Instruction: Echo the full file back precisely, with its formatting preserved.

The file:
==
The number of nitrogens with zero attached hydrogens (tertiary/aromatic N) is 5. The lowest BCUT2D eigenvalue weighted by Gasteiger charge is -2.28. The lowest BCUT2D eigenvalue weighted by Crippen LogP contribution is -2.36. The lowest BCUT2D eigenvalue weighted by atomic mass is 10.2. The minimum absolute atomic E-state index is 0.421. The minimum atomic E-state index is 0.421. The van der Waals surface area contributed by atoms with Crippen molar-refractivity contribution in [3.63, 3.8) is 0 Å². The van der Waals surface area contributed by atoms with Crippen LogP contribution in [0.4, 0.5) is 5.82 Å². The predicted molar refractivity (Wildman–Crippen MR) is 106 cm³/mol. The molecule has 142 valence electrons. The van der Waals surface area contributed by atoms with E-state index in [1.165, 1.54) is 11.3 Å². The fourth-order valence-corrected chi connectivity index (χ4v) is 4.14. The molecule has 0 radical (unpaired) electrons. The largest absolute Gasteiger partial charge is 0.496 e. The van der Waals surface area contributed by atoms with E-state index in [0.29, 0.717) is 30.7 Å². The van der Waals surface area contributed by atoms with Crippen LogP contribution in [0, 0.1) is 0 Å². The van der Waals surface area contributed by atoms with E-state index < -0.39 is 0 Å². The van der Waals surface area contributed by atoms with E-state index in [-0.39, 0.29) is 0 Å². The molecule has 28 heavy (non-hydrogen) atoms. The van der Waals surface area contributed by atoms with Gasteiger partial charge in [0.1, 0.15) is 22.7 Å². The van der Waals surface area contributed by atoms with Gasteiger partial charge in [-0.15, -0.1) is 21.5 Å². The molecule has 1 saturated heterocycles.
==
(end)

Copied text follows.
The number of nitrogens with zero attached hydrogens (tertiary/aromatic N) is 5. The lowest BCUT2D eigenvalue weighted by Gasteiger charge is -2.28. The lowest BCUT2D eigenvalue weighted by Crippen LogP contribution is -2.36. The lowest BCUT2D eigenvalue weighted by atomic mass is 10.2. The minimum absolute atomic E-state index is 0.421. The minimum atomic E-state index is 0.421. The van der Waals surface area contributed by atoms with Crippen molar-refractivity contribution in [3.63, 3.8) is 0 Å². The van der Waals surface area contributed by atoms with Crippen LogP contribution in [0.4, 0.5) is 5.82 Å². The predicted molar refractivity (Wildman–Crippen MR) is 106 cm³/mol. The molecule has 142 valence electrons. The van der Waals surface area contributed by atoms with E-state index in [1.165, 1.54) is 11.3 Å². The fourth-order valence-corrected chi connectivity index (χ4v) is 4.14. The molecule has 0 radical (unpaired) electrons. The largest absolute Gasteiger partial charge is 0.496 e. The van der Waals surface area contributed by atoms with E-state index in [0.29, 0.717) is 30.7 Å². The van der Waals surface area contributed by atoms with Crippen LogP contribution in [0, 0.1) is 0 Å². The van der Waals surface area contributed by atoms with E-state index < -0.39 is 0 Å². The van der Waals surface area contributed by atoms with E-state index in [-0.39, 0.29) is 0 Å². The molecule has 28 heavy (non-hydrogen) atoms. The van der Waals surface area contributed by atoms with Gasteiger partial charge in [0.1, 0.15) is 22.7 Å². The van der Waals surface area contributed by atoms with Gasteiger partial charge in [-0.15, -0.1) is 21.5 Å². The molecule has 1 saturated heterocycles.